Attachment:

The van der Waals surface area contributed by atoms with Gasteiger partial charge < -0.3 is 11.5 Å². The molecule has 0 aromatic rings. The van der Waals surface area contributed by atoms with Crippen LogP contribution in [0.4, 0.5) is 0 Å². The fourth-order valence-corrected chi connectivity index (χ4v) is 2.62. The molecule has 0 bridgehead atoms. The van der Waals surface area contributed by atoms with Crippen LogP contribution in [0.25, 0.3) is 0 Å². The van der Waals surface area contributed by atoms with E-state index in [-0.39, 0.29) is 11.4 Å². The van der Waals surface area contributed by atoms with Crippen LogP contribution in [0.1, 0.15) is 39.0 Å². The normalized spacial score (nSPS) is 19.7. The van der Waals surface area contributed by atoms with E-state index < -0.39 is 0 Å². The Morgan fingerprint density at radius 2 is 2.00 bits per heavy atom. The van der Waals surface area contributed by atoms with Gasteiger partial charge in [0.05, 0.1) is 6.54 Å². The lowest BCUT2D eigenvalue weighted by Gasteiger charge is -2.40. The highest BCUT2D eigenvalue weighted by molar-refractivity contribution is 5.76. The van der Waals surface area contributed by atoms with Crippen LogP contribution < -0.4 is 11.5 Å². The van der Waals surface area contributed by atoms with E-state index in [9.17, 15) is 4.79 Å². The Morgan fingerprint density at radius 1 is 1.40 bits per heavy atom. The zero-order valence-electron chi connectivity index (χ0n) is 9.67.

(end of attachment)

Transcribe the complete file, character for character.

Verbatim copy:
The van der Waals surface area contributed by atoms with Gasteiger partial charge < -0.3 is 11.5 Å². The molecule has 0 aromatic rings. The van der Waals surface area contributed by atoms with Crippen LogP contribution in [0.4, 0.5) is 0 Å². The fourth-order valence-corrected chi connectivity index (χ4v) is 2.62. The molecule has 0 bridgehead atoms. The van der Waals surface area contributed by atoms with Crippen LogP contribution in [0.25, 0.3) is 0 Å². The van der Waals surface area contributed by atoms with E-state index in [-0.39, 0.29) is 11.4 Å². The van der Waals surface area contributed by atoms with Crippen LogP contribution in [0.1, 0.15) is 39.0 Å². The normalized spacial score (nSPS) is 19.7. The van der Waals surface area contributed by atoms with E-state index < -0.39 is 0 Å². The Morgan fingerprint density at radius 2 is 2.00 bits per heavy atom. The van der Waals surface area contributed by atoms with Gasteiger partial charge in [0.05, 0.1) is 6.54 Å². The lowest BCUT2D eigenvalue weighted by Gasteiger charge is -2.40. The highest BCUT2D eigenvalue weighted by molar-refractivity contribution is 5.76. The van der Waals surface area contributed by atoms with Crippen LogP contribution < -0.4 is 11.5 Å². The van der Waals surface area contributed by atoms with E-state index in [9.17, 15) is 4.79 Å². The Morgan fingerprint density at radius 1 is 1.40 bits per heavy atom. The zero-order valence-electron chi connectivity index (χ0n) is 9.67.